Run the Federation

OpenFL currently offers two ways to set up and run experiments with a federation: the Director-based workflow and Aggregator-based workflow. The Director-based workflow introduces a new and more convenient way to set up a federation and brings “long-lived” components in a federation (“Director” and “Envoy”), while the Aggregator-based workflow is advised for scenarios where the workload needs to be verified prior to execution.

Director-Based Workflow

Setup long-lived components to run many experiments in series. Recommended for FL research when many changes to model, dataloader, or hyperparameters are expected

Aggregator-Based Workflow

Define an experiment and distribute it manually. All participants can verify model code and [FL plan](https://openfl.readthedocs.io/en/latest/running_the_federation.html#federated-learning-plan-fl-plan-settings) prior to execution. The federation is terminated when the experiment is finished

Director-Based Workflow

A director-based workflow uses long-lived components in a federation. These components continue to be available to distribute more experiments in the federation.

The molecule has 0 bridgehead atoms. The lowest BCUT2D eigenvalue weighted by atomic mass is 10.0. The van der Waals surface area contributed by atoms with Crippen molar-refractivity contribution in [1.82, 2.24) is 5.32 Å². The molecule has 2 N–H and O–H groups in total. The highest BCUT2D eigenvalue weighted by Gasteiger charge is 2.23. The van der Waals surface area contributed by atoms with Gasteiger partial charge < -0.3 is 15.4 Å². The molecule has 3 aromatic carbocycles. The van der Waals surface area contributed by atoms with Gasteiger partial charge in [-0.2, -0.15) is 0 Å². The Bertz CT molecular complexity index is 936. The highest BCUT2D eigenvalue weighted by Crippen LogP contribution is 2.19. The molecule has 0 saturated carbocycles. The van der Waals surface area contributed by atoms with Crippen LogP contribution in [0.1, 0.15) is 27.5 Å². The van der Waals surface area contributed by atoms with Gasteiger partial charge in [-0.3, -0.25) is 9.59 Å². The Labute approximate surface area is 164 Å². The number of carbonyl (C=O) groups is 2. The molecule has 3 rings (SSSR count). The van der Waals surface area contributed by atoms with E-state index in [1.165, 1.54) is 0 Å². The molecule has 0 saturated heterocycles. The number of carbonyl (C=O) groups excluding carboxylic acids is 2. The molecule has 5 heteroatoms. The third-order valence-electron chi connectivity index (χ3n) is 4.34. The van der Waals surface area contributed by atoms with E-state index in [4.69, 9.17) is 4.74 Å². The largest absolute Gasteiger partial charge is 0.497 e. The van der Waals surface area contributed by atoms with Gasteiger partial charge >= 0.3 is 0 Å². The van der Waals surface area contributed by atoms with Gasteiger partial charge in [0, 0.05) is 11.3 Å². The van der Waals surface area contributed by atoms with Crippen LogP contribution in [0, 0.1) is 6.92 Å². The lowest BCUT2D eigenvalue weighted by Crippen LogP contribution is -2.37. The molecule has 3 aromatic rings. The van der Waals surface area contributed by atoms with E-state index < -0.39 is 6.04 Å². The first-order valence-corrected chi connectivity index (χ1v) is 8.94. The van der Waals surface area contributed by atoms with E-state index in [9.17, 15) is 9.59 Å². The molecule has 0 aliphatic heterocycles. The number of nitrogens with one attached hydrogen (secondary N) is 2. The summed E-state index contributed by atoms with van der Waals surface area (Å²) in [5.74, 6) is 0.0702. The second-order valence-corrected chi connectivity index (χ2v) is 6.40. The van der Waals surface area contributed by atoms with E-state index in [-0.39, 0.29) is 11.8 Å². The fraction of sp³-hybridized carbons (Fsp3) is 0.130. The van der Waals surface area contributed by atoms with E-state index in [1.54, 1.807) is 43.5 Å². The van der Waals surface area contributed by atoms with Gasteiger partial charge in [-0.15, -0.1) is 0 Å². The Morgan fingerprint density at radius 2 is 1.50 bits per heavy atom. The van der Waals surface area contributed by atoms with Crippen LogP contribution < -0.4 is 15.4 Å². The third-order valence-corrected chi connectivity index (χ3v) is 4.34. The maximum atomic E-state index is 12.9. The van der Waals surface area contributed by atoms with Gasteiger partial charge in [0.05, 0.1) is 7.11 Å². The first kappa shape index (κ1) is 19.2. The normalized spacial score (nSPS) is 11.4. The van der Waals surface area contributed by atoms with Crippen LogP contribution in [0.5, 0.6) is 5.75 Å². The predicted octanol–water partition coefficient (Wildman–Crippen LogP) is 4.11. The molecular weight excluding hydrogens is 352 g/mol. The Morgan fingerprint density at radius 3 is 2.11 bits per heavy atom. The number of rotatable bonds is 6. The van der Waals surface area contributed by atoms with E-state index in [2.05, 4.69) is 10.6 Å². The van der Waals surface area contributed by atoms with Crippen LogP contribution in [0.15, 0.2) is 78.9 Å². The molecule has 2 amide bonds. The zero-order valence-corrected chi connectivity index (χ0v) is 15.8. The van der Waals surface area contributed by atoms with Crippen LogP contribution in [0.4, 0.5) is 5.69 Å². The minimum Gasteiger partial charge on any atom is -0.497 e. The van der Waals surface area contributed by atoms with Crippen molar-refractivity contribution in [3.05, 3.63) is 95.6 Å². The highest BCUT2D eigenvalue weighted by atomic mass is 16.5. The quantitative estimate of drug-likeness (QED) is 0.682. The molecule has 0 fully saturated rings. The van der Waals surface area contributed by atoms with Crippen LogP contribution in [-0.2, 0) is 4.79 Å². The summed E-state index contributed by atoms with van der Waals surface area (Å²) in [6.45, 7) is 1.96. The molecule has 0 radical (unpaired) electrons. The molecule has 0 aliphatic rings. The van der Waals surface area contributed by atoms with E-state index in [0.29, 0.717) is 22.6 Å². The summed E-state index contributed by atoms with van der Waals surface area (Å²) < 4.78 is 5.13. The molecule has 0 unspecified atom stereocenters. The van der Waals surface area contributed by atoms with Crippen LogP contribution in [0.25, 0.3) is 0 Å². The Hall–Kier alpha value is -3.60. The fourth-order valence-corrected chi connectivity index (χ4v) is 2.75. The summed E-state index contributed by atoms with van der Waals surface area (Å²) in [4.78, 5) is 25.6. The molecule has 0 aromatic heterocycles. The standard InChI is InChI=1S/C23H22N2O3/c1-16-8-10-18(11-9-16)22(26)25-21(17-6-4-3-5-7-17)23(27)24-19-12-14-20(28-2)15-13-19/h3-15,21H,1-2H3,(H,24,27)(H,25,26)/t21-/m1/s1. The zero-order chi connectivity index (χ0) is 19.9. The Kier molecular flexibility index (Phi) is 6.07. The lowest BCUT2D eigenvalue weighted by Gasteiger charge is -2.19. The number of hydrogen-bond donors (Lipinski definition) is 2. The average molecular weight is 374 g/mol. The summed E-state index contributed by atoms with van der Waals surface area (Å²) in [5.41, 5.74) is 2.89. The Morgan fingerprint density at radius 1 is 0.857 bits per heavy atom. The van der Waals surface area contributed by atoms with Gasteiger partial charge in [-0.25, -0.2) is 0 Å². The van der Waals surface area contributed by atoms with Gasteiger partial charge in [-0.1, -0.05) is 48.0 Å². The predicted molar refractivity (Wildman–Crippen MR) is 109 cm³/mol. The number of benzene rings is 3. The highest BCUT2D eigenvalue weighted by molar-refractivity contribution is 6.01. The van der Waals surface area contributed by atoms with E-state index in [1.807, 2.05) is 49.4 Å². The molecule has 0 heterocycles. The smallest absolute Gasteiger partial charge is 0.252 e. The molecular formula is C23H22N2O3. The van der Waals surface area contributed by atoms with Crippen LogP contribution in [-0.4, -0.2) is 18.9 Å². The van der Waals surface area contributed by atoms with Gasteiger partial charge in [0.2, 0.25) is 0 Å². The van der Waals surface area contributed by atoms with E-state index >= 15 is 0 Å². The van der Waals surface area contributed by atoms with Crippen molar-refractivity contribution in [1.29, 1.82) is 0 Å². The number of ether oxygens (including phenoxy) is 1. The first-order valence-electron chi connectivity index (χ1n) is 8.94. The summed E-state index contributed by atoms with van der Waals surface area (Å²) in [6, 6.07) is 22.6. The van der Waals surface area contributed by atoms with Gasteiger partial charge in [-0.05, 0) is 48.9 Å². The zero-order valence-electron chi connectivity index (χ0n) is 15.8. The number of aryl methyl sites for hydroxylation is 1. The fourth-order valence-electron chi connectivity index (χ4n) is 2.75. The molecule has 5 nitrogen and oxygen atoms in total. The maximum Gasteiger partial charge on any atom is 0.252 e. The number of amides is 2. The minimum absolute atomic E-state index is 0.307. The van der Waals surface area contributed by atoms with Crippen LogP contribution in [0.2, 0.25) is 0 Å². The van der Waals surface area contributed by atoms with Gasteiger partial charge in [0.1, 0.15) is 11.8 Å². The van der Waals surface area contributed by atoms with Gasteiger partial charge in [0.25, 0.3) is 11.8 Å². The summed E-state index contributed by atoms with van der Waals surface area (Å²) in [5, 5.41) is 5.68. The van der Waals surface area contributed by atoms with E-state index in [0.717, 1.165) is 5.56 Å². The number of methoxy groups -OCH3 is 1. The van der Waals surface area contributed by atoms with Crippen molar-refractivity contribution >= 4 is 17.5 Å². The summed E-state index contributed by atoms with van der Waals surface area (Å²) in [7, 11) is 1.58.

• The Director is the central node of the federation. This component starts an Aggregator for each experiment, sends data to connected collaborator nodes, and provides updates on the status.

  • The Envoy runs on collaborator nodes connected to the Director. When the Director starts an experiment, the Envoy starts the Collaborator to train the global model.

The director-based workflow comprises the following roles and their tasks:

Follow the procedure in the director-based workflow to become familiar with the setup required and APIs provided for each role in the federation: Experiment manager (Data scientist), Director manager, and Collaborator manager.

  • Experiment manager (or Data scientist) is a person or group of people using OpenFL.

  • Director Manager is ML model creator’s representative controlling Director.

  • Collaborator manager is Data owner’s representative controlling Envoy.

Note